“In the 1970s, however, the country fell into debt when coffee and other commodity prices suddenly fell, and oil prices shot up. To get the dollars to buy oil, Costa Rica had to resort to foreign borrowing; and in 1980, the U.S. Federal Reserve under Paul Volcker raised interest rates to unprecedented levels.” As a result Costa Rica became bankrupt and the IMF and World Bank rolled in with their usual shtick of cut public services, raise taxes and privatize everything. Don’t get me started on the IMF, but if you must know why they’re so terrible, type their name into a search engine alongside either Naomi Klein or Joseph Stieglitz (Stieglitz arguably better seeing as he dealt with them for years while working in the World Bank which he is also very critical of, and he’s also a Nobel prize winning economist. Though Klein is brilliant in her own right).
So public banks to encourage indigenous business, fund education, health and infrastructure, and generally be trusted not to lose tens of billions and expect ordinary people to pick up the tab while they go back to making record profits and ‘earning’ record bonuses.
Some of the positive ramifications of this that may not be immediately apparent are that by eliminating boards of directors, shareholders and dividends we’ve just gotten rid of the hugely wealthy individuals and groups of individuals like the billionaire Koch brothers in the US who have such massive sway in politics. Its less obvious in Ireland because of the smaller scale, but hey – three words – Haughey, Lowry, Aherne. And beef scandal. And Denis O’Brien. And ESAT Digiphone. You get the point, I’ll stop now.
Now different people have different visions for economic democracy. That’s good, a diversity of ideas which can be hammered out through democratic discussion. For example David Schweickart, author of ‘After Capitalism’ reckons there’s nothing wrong with allowing some capitalist companies, provided that it is illegal for them to merge with or acquire other companies, and that on the death or retirement of the owner, the company is either shut down, or passes into the hands of the workers and becomes a cooperative, or as Richard Wolff calls them – Worker Self Directed Enterprises (WSDE’s for, um.. short?). His book, ‘Democracy at Work – A Cure for Capitalism’, is also very good on this subject. In fact this article was originally intended to be a review of those two books, and another – Michael Albert’s ‘ParEcon (Participatory Economics): Life After Capitalism. But turned into a run through of some of the main ideas the cover, lacking the detail and even some of the main ideas of the books though (especially Parecon, which is both more radical but arguably more visionary than the other two, also harder to read.). They’re all worth reading though, if you know me or live near me I’ll lend them to you. Totally worth buying. If you’re unfamiliar with all of these concepts I’d start with one of the first two, if you’ve heard of all this than check out Albert’s work which would abolish the market altogether and replace it with a process called participatory planning, which if it it could be pulled off is by far the most appealing thing on offer here, but the lack of initiative on the part of leftists, academics and so on in experimenting with it or studying it is depressing, and I don’t understand why no one is exploring it, maybe its ahead of its time. Maybe its unfeasible. The only way to know is to do controlled experiments with it. So I think the ideas espoused here would be great first steps that would in themselves be revolutionary. I prefer the term evolution myself though – revolution has too many bloody connotations and is used to market too much bullshit.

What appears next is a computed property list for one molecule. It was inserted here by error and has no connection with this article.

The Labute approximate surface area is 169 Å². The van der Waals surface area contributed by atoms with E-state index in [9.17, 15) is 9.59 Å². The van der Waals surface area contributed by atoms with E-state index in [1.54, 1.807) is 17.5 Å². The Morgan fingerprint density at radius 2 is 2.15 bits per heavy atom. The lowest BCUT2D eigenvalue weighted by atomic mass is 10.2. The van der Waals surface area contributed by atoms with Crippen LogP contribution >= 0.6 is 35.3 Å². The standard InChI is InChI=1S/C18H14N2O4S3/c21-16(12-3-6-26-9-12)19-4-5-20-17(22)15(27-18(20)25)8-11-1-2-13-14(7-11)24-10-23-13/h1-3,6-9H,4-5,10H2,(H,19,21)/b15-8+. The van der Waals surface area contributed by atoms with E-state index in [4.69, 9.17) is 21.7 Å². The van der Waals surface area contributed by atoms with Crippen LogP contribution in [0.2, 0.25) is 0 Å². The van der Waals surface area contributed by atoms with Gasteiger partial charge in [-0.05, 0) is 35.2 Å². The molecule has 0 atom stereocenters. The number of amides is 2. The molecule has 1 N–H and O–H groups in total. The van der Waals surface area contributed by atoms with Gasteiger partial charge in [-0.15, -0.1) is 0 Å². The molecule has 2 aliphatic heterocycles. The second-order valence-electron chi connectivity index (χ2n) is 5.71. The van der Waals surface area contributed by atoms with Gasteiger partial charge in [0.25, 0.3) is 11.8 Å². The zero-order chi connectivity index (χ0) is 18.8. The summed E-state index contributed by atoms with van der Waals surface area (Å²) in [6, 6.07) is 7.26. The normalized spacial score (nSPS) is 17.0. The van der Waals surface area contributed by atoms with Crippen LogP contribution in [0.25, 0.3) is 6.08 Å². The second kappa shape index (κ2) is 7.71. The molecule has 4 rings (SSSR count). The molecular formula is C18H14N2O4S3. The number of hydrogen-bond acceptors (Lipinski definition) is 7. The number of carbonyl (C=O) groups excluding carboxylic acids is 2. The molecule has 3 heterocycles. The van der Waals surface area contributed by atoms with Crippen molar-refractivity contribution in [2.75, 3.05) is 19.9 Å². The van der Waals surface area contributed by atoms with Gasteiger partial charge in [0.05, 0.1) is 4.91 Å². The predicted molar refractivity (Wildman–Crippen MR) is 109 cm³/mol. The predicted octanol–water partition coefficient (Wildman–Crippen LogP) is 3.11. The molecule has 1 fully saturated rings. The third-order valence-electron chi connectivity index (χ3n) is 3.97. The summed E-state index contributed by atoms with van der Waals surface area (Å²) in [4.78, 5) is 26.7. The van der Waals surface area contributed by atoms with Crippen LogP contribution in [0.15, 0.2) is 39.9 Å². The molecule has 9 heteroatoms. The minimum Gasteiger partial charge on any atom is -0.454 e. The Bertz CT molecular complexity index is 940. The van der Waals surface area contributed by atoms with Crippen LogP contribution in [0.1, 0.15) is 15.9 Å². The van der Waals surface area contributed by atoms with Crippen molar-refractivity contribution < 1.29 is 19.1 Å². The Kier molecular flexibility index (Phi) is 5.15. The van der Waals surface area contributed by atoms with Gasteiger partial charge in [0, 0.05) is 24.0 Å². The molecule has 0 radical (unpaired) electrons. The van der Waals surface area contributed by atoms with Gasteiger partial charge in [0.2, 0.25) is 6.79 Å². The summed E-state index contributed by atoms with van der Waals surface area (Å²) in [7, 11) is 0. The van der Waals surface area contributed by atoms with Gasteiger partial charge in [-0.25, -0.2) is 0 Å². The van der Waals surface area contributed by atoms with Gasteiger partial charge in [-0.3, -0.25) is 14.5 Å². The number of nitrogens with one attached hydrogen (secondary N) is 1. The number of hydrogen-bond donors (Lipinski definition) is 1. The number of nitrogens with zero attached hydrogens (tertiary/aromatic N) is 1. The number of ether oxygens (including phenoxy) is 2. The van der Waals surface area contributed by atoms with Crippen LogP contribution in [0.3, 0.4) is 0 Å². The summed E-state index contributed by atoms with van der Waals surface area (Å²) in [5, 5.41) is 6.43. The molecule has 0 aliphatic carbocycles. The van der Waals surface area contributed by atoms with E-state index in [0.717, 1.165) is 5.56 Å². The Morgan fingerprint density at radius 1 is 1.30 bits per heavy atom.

One last important idea I should mention is something called participatory budgeting which has been implemented with great success in Porto Alegre in Brazil, and is now increasingly being experimented with all over the world. It essentially involves neighborhood councils working with their local politicians to decide on the local budget. In Porto Alegre it resulted in greater local participation and long term public investment, as well as tackling social issues like homelessness. To work here in Ireland though, we would have to implement one of Schweikart’s other recommendations – per capita allocation of funds to councils across the Country. As it stands in Ireland only about three per cent of the tax take is allocated to local government, compare that to around forty per cent in the Nordic Countries, which unsurprisingly have better public services and local participation in politics. More allocation of funds will attract more people to get involved, and participatory budgeting gives them the means to do so.
So if you’re interested in all of this feel free to contact me and get working together on it. I’m currently on the path with a number of others to setting up a democratic school in Ireland (I’ll be writing more on that later.) and hopefully to other democratic projects which filter into other areas of society like banking, politics and the workplace, but one step at a time right?
If you’re not interested, please tell me why in the comments, as if there are any convincing arguments against the ideas I’ve written about here, I’m open to hearing them.
In summary – Economic Democracy is made up of democratic control of the workplace which eliminates dividends to shareholders, participatory budgeting, public banks, and per capita investment across all communities. It has the potential to transform the quality of our everyday lives, the quality of the ideals on which our society is based, and in a nod back to educoup’s routes – the education system too. In short It’d be like the IPhone 6 – changing everything, again – only it wouldn’t bend in your pocket.
Thank you for reading!